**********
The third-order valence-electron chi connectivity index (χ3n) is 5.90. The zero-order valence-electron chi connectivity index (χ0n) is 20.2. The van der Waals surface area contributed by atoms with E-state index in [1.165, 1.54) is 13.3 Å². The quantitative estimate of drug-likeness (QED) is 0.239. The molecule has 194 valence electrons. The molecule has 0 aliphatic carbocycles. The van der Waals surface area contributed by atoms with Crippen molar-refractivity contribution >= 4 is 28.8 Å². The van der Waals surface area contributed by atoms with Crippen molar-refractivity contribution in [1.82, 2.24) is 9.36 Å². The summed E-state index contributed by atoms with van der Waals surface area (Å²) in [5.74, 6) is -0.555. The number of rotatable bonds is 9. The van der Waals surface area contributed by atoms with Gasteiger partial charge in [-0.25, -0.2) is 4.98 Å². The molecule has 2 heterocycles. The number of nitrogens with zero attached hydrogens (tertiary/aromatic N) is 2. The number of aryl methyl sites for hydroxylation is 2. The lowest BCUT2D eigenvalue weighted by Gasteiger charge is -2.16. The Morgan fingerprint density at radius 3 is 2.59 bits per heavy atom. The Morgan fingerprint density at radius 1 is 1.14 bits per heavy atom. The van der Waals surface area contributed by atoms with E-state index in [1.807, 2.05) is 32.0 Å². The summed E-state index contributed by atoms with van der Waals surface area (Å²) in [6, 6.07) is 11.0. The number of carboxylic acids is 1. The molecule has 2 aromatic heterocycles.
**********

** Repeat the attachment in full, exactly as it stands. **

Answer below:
The third-order valence-electron chi connectivity index (χ3n) is 5.90. The zero-order valence-electron chi connectivity index (χ0n) is 20.2. The van der Waals surface area contributed by atoms with E-state index in [1.165, 1.54) is 13.3 Å². The quantitative estimate of drug-likeness (QED) is 0.239. The molecule has 194 valence electrons. The molecule has 0 aliphatic carbocycles. The van der Waals surface area contributed by atoms with Crippen molar-refractivity contribution >= 4 is 28.8 Å². The van der Waals surface area contributed by atoms with Crippen molar-refractivity contribution in [1.82, 2.24) is 9.36 Å². The summed E-state index contributed by atoms with van der Waals surface area (Å²) in [5.74, 6) is -0.555. The number of rotatable bonds is 9. The van der Waals surface area contributed by atoms with Gasteiger partial charge in [-0.25, -0.2) is 4.98 Å². The molecule has 2 heterocycles. The number of nitrogens with zero attached hydrogens (tertiary/aromatic N) is 2. The number of aryl methyl sites for hydroxylation is 2. The lowest BCUT2D eigenvalue weighted by Gasteiger charge is -2.16. The Morgan fingerprint density at radius 3 is 2.59 bits per heavy atom. The Morgan fingerprint density at radius 1 is 1.14 bits per heavy atom. The van der Waals surface area contributed by atoms with E-state index in [1.807, 2.05) is 32.0 Å². The summed E-state index contributed by atoms with van der Waals surface area (Å²) in [6, 6.07) is 11.0. The number of carboxylic acids is 1. The molecule has 2 aromatic heterocycles.